Yahoo CEO wards off criticism, eyes growth

Semel confident in his abilities and growth opportunities for company; shareholders nix pay for performance plan.

By David Ellis, staff writer

NEW YORK ( -- Yahoo CEO Terry Semel fended off criticism at the company's annual shareholder meeting Tuesday, saying he was upbeat about the company's growth prospects.

While the tone of the meeting was relatively peaceful, investors quizzed Semel and other key Yahoo executives on hot-button issues including the company's sluggish stock performance, its rival and leading search engine Google Inc. (Charts, Fortune 500) and the company's strategy going forward.


Semel, who has been criticized earlier this year for Yahoo's stock performance, said that the company was very focused on growing its business in an industry that still has plenty of room for growth.

"I think Yahoo has more opportunities than perhaps any other time in its history," said Semel.

One shareholder, during a question and answer session, said he was surprised that Semel did not apologize to investors for Yahoo's weak stock performance.

"I feel very good about my capabilities and about the company's ability to grow," Semel responded.

Over the past year, shares of the Sunnyvale, Calif.-based Web search company stock have fallen over 8 percent. Yahoo (Charts, Fortune 500) stock edged lower in afternoon trading on Nasdaq.

Yahoo announced a management shake up last December in an effort to revitalize the company. Since then several executives have left, including most recently, Farzad Nazem, the company's former chief technology officer, who said he would step down earlier this month.

Besides posting disappointing first-quarter earnings, Yahoo's new search technology Panama, intended to help narrow the gap with rival Google, has not delivered results as quickly as some on Wall Street had hoped.

Semel said that advertising remains Yahoo's core business, although it is focusing on diversification with a greater reliance on Internet searches.

While not giving any specifics, Semel said during the meeting that Yahoo was open to both acquisitions and partnerships.

"I think there are many opportunities out there," said Semel.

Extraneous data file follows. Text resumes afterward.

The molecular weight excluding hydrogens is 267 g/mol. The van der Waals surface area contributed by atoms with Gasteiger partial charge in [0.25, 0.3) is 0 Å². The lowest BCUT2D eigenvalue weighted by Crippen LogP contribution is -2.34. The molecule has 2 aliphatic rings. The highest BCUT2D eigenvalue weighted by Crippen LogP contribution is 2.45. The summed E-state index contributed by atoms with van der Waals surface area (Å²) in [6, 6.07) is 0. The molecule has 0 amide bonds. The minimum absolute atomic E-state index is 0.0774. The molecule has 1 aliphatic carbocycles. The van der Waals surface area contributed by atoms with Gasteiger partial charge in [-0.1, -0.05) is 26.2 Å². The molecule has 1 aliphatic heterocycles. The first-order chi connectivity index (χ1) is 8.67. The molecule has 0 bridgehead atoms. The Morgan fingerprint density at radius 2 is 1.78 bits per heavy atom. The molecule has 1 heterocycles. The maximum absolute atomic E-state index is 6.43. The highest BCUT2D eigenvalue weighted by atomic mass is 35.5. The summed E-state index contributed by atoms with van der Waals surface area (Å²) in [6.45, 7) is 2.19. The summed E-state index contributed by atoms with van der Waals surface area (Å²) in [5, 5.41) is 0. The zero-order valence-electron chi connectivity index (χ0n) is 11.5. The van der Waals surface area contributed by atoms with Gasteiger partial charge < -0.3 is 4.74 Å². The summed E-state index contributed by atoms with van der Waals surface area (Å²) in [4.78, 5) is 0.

Last month Microsoft (Charts, Fortune 500), the world's largest software company, was reportedly in preliminary talks to buy Yahoo, which could create an Internet advertising powerhouse that would rival Google.

No change to executive compensation

Earlier in the meeting Yahoo shareholders rejected a proposal to tie the compensation of senior executives to company performance. Sixty-two percent of the shares voted against it. The shareholder proposal would have based the annual bonuses and options of senior executives on Yahoo's stock performance and relative performance versus competitors such as Google Inc. (down $6.57 to $504.77, Charts, Fortune 500)

The board opposed the change saying in its proxy statement filed in April that basing compensation on performance relative to its peers, while important, does not take into account other considerations.

Last year Yahoo CEO Terry Semel's pay package totaled nearly $108 million, including 6.8 million in stock options, according to shareholder advisory group Institutional Shareholder Services, cited in a New York Times report Tuesday. The company said Semel's pay last year was worth $39.8 million, according to the company's recent proxy statement.

Two other shareholder proposals concerning Yahoo's human rights policies in China were overwhelmingly rejected.

Investors approved changes to the company's employee stock purchase plan and voted in favor of having PriceWaterhouseCoopers serve as the company's independent public accounting firm. Top of page